Although most social workers in the world are aware of Ann Hartman's contributions to social work practice, it is probably reasonable to say that not many of them are aware of her name.
In 1959, Hartman began her career in Akron, Ohio, as a caseworker for the Summit County Child Welfare Board. She went on to work in mental health and family services in the New York region after getting her master's in social work. She began working as a social work researcher and instructor at the University of Michigan faculty in 1974, following the completion of her PhD. Through the National Child Welfare Training Center and the Ann Arbor Center for the Family, she reengaged in family social work. She transferred to the Smith College School of Social Work in Massachusetts in 1986.
Hartman made two linked advances in social work that continue to have an impact on current methods. Both were included in her first significant work, a 1978 paper titled Diagrammatic appraisal of family interactions that published in Social Casework (later renamed Families in society).
Her introduction of the ecomap (also known as an ecogram) and the genogram, two straightforward sketching techniques that allow social workers to represent social and familial links, was her first contribution to social work. Both are useful for planning, assessing, and intervening. They can be utilized by the social worker alone or as a tool when conducting client interviews. "The linkages, the themes, and the quality of the family's life seem to spring off the page and this leads to a more holistic and integrated vision," says Hartman in reference to the tool's visual strength. Later, additional researchers such as Monica McGoldrick, who focused on utilizing genograms to visualize intergenerational family interactions, and Mark Mattaini, who focused on using graphics in therapeutic practice, expanded on this area of research.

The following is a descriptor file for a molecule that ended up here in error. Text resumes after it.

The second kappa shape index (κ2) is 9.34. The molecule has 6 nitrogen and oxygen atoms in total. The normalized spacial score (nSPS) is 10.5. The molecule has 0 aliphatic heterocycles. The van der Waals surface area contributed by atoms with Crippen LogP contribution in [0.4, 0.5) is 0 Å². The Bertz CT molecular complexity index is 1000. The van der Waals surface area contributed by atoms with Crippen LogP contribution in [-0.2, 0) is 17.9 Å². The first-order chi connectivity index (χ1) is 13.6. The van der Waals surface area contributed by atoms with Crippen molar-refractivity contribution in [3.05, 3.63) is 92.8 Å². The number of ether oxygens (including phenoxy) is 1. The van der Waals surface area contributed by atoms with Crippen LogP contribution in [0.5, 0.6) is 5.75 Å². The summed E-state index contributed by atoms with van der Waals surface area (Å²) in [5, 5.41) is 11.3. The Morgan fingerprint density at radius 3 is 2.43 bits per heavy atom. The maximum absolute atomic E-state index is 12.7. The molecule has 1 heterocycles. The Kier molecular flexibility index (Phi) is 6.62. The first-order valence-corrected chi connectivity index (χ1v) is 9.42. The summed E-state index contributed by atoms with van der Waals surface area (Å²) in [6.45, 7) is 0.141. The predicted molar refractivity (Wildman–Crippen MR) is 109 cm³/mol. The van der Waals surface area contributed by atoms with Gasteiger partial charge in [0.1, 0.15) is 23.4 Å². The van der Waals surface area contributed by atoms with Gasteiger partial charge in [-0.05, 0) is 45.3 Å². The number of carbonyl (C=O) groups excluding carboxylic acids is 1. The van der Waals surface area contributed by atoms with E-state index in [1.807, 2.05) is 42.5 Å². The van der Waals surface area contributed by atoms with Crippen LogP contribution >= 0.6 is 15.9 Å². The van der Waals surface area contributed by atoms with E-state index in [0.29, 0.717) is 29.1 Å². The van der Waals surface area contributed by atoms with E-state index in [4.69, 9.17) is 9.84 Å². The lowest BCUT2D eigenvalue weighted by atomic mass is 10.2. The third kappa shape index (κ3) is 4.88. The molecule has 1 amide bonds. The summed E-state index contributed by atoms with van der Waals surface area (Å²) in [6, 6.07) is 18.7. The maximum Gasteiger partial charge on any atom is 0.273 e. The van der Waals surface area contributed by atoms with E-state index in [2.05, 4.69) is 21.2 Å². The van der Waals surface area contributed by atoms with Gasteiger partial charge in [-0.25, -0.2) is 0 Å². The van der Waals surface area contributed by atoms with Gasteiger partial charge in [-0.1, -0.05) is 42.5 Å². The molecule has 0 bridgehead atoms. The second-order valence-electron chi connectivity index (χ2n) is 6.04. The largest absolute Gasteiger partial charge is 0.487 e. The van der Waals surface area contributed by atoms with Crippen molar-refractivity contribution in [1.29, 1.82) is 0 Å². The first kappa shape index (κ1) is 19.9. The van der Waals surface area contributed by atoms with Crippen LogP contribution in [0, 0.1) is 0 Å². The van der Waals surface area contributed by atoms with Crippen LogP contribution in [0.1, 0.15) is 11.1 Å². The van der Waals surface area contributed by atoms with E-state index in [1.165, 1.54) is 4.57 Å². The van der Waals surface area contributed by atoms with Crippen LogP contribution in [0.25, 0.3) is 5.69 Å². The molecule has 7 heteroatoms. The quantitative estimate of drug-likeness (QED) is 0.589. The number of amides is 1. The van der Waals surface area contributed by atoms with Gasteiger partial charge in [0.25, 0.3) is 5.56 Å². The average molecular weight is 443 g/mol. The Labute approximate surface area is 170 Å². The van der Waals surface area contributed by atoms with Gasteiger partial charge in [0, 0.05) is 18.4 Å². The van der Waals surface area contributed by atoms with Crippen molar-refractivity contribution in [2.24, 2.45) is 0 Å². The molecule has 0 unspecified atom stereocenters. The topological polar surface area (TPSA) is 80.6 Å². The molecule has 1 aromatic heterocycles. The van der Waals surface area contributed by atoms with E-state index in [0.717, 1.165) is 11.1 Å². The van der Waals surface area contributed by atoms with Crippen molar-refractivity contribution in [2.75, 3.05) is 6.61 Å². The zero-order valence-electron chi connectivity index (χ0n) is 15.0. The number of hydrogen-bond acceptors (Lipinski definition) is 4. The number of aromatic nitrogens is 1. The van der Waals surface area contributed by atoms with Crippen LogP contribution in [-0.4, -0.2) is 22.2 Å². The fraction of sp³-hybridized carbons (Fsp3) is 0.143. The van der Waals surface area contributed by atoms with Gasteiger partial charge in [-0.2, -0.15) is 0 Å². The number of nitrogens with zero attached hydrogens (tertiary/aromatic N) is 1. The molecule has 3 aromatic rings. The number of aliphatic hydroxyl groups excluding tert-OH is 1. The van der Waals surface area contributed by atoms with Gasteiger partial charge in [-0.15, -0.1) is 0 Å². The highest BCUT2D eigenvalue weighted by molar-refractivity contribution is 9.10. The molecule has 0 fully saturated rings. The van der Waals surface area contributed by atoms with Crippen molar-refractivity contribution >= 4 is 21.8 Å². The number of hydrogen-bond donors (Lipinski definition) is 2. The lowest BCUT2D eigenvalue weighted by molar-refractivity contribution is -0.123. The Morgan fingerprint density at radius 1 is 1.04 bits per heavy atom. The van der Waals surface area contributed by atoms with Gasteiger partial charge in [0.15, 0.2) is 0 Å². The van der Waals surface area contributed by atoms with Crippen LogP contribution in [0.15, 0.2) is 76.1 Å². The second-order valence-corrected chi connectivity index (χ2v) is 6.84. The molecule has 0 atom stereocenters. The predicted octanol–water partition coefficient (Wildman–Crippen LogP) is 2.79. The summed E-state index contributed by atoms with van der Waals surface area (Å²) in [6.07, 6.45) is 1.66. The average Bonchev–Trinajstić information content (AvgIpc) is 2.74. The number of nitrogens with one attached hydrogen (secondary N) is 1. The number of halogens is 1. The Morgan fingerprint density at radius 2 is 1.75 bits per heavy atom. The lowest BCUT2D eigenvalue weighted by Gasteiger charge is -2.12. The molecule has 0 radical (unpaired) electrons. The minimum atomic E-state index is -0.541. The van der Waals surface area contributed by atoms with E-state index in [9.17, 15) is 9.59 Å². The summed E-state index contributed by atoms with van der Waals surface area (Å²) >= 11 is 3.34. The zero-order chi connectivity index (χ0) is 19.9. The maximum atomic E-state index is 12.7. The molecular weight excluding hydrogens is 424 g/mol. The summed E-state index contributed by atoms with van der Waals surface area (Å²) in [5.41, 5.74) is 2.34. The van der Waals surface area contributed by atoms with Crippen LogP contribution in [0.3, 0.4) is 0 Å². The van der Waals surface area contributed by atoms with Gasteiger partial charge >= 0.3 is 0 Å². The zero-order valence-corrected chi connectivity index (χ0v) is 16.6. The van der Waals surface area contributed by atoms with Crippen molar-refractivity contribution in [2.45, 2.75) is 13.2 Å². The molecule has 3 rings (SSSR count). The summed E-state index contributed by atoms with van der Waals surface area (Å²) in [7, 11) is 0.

Following from the ecomap and genogram, ecological social work is the second significant contribution Hartman made to social work. Clinical practice should incorporate the client's social network in addition to focusing on the individual client. Engaging with that social network and bringing forth its potential for support and care is one of the social worker's objectives. In that sense, it would be possible to move past the conventional strategy of treatments focused on particular people. It is hardly surprising that Ann Hartman's initial focus on family ties has been expanded to other social relations given the demographic shifts of previous decades. Many people now place less value on their families.
This strategy could be characterized as a compromise between individual and political social work. In recent social policy developments, such as those in the UK and the Netherlands, where severe budget cuts for social workers are linked to a greater reliance on care provided by family and other people in the social networks of clients, it can be found in family social work as well as in family social work.